I do not “behave” like a black person nor a white person. Since I obviously do not look white, whites do not have an issue with this—obviously, no one is calling me a “wigger”. The problem comes in when blacks around me complained that I “talk like a white boy” (I just speak proper English, that’s all), or acted as though I lived a sinful lifestyle because I wasn’t into hip-hop or didn’t sport urban gear.


“Warbird”‘s attempt to claim, or reclaim, a mulatto identity is a reactionary response to the very kinds of thinking that engenders the mulatto, the “not-this-or-that.” Made aware that he is neither “black” nor “white” enough, he is driven by the logic of binary exclusion to embrace an essential racial identity that seems to be an unintentional parody of what he believes constitutes culture—a flag, a “legitimate” history, a collection of recipes.


For a useful alternative, see Lezley Saar’s Mulatto Nation, an online version of an art installation at The List Gallery at Swarthmore College last year. It is a fiercely satirical imagining of just such a country, where Saar—“historian and professor emerita from MU [Mulatto University] and a lifelong outspoken activist for the Mulatto Movement”—“traces the history of the Mulatto Nation from its bumpy beginnings to its conflicted present.” Of the five sections in her “history,” the first, titled “Birth of a Nation,” includes such seminal events as the 1773 “Mulattoville Tar Party,” at which plastic white baby dolls roll around in tar (“Lillyskins Revolt” is the headline). Saar’s accomplished paintings—illustrating, among other things, “The Tom Jones is Black Theory” and “Sister Mule-Head” (an anthropomorphized figure with arms spread in Christ-like submission)—show the influence of Frida Kahlo, in darkly humorous representations of divided selfhood.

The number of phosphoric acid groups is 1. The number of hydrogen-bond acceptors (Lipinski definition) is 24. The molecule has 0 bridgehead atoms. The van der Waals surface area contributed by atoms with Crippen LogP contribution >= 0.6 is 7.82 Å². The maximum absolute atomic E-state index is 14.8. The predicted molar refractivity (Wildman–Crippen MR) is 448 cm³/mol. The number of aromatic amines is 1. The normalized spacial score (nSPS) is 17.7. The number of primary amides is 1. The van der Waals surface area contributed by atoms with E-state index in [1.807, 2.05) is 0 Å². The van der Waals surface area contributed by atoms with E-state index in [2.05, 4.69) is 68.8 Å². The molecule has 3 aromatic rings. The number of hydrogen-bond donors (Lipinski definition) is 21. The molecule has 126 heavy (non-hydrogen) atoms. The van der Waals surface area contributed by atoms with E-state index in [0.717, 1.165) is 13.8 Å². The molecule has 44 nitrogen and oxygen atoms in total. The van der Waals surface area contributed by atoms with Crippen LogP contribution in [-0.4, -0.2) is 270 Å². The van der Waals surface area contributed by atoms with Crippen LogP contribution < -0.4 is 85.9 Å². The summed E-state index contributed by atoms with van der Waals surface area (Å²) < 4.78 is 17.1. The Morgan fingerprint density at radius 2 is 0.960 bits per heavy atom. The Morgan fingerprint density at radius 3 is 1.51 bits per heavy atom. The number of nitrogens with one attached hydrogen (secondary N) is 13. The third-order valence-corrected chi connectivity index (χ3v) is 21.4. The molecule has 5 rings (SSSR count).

The installation’s postmodern, parodic re-presentation of stigmatized racial transgression trumps empty political rhetoric as an effective way confronting social taboos. “Mulatto Nation” also skewers the fallacious assumption that a politically recognized racial identity (an “uneasy sanctuary,” writes Ralph Ellison) frees one from the ontological insecurities, and political and ethical responsibilities that confront all people, regardless of their color.


Deeply ironic, Saar’s work speaks from a sort of existential nakedness, and “gets beyond,” to use Glissant’s (translated) phrase, the binary logic and language that damns “Warbird”‘s representation of “mulattoeness” to the dustbin of revolutionary polemic. Both of these versions of “mulattoeness” use language in surprising and banal attempts to solve the riddle of the mulatto. In Saar’s, racial identity, as a historical safe haven, becomes an absurd proposition.